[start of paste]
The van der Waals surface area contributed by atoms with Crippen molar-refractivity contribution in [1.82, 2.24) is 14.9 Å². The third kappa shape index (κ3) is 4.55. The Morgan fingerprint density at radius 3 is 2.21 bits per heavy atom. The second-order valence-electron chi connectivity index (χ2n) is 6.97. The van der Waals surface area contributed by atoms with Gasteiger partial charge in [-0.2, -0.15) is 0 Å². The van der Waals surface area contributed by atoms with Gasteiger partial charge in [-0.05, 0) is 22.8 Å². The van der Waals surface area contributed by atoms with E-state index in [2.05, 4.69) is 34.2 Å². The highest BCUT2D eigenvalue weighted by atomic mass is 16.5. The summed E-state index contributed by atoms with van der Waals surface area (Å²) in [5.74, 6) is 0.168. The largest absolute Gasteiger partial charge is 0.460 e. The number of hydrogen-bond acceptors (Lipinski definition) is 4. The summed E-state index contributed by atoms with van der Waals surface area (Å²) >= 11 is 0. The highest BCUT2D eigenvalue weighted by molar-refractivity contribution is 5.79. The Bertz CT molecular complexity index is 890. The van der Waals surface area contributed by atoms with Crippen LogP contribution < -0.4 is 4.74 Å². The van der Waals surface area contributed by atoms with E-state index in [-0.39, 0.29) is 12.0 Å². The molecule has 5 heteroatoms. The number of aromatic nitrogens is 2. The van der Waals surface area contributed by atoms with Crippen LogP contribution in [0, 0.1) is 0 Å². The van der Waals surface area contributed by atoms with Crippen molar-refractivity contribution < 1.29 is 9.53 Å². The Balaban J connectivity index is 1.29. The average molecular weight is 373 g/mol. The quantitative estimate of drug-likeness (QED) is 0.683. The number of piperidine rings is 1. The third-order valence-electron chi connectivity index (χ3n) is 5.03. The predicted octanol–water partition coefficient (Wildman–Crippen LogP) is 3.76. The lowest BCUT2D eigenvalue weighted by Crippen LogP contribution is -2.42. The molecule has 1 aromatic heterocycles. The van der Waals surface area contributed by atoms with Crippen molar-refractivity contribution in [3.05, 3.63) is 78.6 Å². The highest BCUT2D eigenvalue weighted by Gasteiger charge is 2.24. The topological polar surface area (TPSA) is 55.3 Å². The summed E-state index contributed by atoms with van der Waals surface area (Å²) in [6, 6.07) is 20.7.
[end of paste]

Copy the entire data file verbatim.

The van der Waals surface area contributed by atoms with Crippen molar-refractivity contribution in [1.82, 2.24) is 14.9 Å². The third kappa shape index (κ3) is 4.55. The Morgan fingerprint density at radius 3 is 2.21 bits per heavy atom. The second-order valence-electron chi connectivity index (χ2n) is 6.97. The van der Waals surface area contributed by atoms with Gasteiger partial charge in [-0.2, -0.15) is 0 Å². The van der Waals surface area contributed by atoms with Gasteiger partial charge in [-0.05, 0) is 22.8 Å². The van der Waals surface area contributed by atoms with E-state index in [2.05, 4.69) is 34.2 Å². The highest BCUT2D eigenvalue weighted by atomic mass is 16.5. The summed E-state index contributed by atoms with van der Waals surface area (Å²) in [5.74, 6) is 0.168. The largest absolute Gasteiger partial charge is 0.460 e. The number of hydrogen-bond acceptors (Lipinski definition) is 4. The summed E-state index contributed by atoms with van der Waals surface area (Å²) >= 11 is 0. The highest BCUT2D eigenvalue weighted by molar-refractivity contribution is 5.79. The Bertz CT molecular complexity index is 890. The van der Waals surface area contributed by atoms with Crippen LogP contribution < -0.4 is 4.74 Å². The van der Waals surface area contributed by atoms with E-state index in [-0.39, 0.29) is 12.0 Å². The molecule has 5 heteroatoms. The number of aromatic nitrogens is 2. The van der Waals surface area contributed by atoms with Crippen LogP contribution in [0, 0.1) is 0 Å². The van der Waals surface area contributed by atoms with Crippen molar-refractivity contribution < 1.29 is 9.53 Å². The Balaban J connectivity index is 1.29. The average molecular weight is 373 g/mol. The quantitative estimate of drug-likeness (QED) is 0.683. The number of piperidine rings is 1. The third-order valence-electron chi connectivity index (χ3n) is 5.03. The predicted octanol–water partition coefficient (Wildman–Crippen LogP) is 3.76. The lowest BCUT2D eigenvalue weighted by Crippen LogP contribution is -2.42. The molecule has 1 aromatic heterocycles. The van der Waals surface area contributed by atoms with Crippen molar-refractivity contribution in [3.05, 3.63) is 78.6 Å². The highest BCUT2D eigenvalue weighted by Gasteiger charge is 2.24. The topological polar surface area (TPSA) is 55.3 Å². The summed E-state index contributed by atoms with van der Waals surface area (Å²) in [6, 6.07) is 20.7.